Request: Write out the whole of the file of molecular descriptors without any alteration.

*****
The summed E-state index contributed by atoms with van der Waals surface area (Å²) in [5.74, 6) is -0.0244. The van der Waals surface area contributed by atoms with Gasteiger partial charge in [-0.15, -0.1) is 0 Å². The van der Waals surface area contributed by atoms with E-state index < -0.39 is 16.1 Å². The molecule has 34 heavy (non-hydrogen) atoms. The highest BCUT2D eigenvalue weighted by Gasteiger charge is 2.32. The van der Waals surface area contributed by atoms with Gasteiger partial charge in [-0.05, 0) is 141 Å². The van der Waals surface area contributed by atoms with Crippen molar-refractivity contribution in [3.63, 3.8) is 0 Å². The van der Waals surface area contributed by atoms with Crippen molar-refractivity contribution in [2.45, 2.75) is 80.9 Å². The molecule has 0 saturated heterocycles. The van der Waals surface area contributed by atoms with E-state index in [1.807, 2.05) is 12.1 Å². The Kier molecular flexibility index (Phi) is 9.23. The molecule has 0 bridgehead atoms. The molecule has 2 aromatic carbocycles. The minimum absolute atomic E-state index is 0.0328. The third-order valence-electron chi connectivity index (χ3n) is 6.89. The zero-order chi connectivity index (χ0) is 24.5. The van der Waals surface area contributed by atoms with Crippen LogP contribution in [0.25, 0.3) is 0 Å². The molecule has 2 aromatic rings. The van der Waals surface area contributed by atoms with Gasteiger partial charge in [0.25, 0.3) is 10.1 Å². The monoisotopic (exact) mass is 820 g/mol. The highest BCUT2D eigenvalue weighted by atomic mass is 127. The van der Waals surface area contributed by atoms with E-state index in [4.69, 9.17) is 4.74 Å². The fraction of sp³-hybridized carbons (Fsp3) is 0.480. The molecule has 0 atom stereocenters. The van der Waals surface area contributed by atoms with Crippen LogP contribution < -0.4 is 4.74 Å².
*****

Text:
The summed E-state index contributed by atoms with van der Waals surface area (Å²) in [5.74, 6) is -0.0244. The van der Waals surface area contributed by atoms with Gasteiger partial charge in [-0.15, -0.1) is 0 Å². The van der Waals surface area contributed by atoms with E-state index < -0.39 is 16.1 Å². The molecule has 34 heavy (non-hydrogen) atoms. The highest BCUT2D eigenvalue weighted by Gasteiger charge is 2.32. The van der Waals surface area contributed by atoms with Gasteiger partial charge in [-0.05, 0) is 141 Å². The van der Waals surface area contributed by atoms with Crippen molar-refractivity contribution in [3.63, 3.8) is 0 Å². The van der Waals surface area contributed by atoms with Crippen molar-refractivity contribution in [2.45, 2.75) is 80.9 Å². The molecule has 0 saturated heterocycles. The van der Waals surface area contributed by atoms with E-state index in [1.807, 2.05) is 12.1 Å². The Kier molecular flexibility index (Phi) is 9.23. The molecule has 0 bridgehead atoms. The molecule has 2 aromatic carbocycles. The minimum absolute atomic E-state index is 0.0328. The third-order valence-electron chi connectivity index (χ3n) is 6.89. The zero-order chi connectivity index (χ0) is 24.5. The van der Waals surface area contributed by atoms with Crippen LogP contribution in [0.25, 0.3) is 0 Å². The molecule has 2 aromatic rings. The van der Waals surface area contributed by atoms with Gasteiger partial charge in [0.25, 0.3) is 10.1 Å². The monoisotopic (exact) mass is 820 g/mol. The highest BCUT2D eigenvalue weighted by atomic mass is 127. The van der Waals surface area contributed by atoms with E-state index in [4.69, 9.17) is 4.74 Å². The fraction of sp³-hybridized carbons (Fsp3) is 0.480. The molecule has 0 atom stereocenters. The van der Waals surface area contributed by atoms with Crippen LogP contribution < -0.4 is 4.74 Å².